Israel, land of Jewish refugees, riled by influx of Africans
Violent riots broke out in Tel Aviv last night as a growing tide of African migrants strains Israel's ideal as a land for refugees.
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"The government has placed a distressed population on the backs of another distressed population," says Shlomo Maslawi, a Tel Aviv city council member from Benjamin Netanyahu’s Likud Party, several days before the riots. "I am afraid there will be an explosion."Skip to next paragraph
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Shoe seller: 'Take them back to the border'
When Israel was established several years after the genocide of European Jewry during World War II, it was envisaged as a haven for Jewish refugees who were being turned away by countries. Few envisaged that the embattled tiny country would one day become a destination for distressed groups fleeing the blight of developing countries.
While the government says the migrants are looking to take low-end jobs to better their standard of living, human rights activists and the Africans insist that they are desperately fleeing oppression and war at home. But residents of south Tel Aviv say they feel unsafe at night and complain the Africans are starting illegal retail businesses without paying taxes.
"Take them back to the border," says Yehezkel, who sells shoes in an outdoor market in southern Tel Aviv. "Israel is for me, not also for Africa."
In south Tel Aviv’s Central Bus Station neighborhood, dozens of migrants spend the days in a public park passing the time sitting on children's jungle gyms or playing soccer. They gather in the park in part because the government has stopped granting work permits.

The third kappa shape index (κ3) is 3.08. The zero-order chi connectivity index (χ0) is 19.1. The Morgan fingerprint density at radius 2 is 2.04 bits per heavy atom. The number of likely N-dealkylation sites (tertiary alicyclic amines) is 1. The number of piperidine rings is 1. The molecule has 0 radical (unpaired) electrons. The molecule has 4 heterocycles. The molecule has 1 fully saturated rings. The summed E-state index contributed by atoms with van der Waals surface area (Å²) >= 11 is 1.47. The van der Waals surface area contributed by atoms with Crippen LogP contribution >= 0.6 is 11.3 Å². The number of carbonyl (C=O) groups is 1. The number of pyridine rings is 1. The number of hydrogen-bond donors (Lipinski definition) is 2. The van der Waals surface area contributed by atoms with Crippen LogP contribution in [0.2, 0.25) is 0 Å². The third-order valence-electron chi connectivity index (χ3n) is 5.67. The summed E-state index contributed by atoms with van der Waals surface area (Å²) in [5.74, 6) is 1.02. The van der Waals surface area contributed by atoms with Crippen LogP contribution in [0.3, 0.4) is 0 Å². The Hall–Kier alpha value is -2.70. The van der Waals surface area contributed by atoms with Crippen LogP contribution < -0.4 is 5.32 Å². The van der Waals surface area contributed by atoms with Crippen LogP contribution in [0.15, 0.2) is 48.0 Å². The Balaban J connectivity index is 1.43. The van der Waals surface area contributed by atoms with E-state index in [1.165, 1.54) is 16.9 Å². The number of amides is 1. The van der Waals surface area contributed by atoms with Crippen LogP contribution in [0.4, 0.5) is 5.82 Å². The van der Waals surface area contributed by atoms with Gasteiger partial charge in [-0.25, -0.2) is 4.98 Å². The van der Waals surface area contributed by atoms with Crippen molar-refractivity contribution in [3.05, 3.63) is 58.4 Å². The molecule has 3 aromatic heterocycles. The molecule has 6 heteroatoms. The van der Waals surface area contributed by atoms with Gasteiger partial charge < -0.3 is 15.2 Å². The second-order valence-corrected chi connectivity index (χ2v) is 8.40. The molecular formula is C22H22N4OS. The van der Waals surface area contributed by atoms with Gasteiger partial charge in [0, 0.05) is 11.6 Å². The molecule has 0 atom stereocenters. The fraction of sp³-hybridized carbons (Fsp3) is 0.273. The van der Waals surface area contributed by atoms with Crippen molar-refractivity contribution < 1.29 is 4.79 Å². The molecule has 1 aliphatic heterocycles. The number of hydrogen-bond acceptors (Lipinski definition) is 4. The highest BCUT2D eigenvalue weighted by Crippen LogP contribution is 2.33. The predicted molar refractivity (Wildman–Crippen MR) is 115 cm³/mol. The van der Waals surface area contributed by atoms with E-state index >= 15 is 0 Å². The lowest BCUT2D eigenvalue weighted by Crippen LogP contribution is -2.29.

"It’s better than Eritrea, but it's not a good life," says Thedros Desta, an Eritrean who arrived three years ago and is among the lucky migrants who got a work permit. "We don’t have any status here."
New border fence under construction
In the past year, Israel has sped up construction on a border fence with Egypt to make it harder for refugees to cross over the Sinai desert. Hoping to deter the Africans, it as also amended its "infiltration" law to call for mandatory incarceration for illegals.
But the fence is still incomplete, and Israel has yet to build a detention facility to house the migrants. Calls by Israel’s ultrareligious interior minister, Eli Yishai, to round up and deport the Africans have been challenged by others in the cabinet. Public Security Minister Yitzhak Aharonovitch, who oversees the police, called on the government to let the Africans work while a solution is found.
But even some liberal advocates who have called on the government to grant the migrants residency status are acknowledging that the sheer size of the African community is posing a social threat.
"No one except a psychotic racist would deny that the overwhelming majority of Africans here are law-abiding," wrote Larry Derfner, a columnist for the left-wing +972 blog. "But with at least 60,000 here and 2,000 to 3,000 more arriving monthly, all of them crowding into a few neighborhoods of poor, conservative, frightened Jews, they are a threat to the fabric of this society. Given their numbers, there’s a limit to how much compassion Israel can show them. At this point, we have to worry about our own first."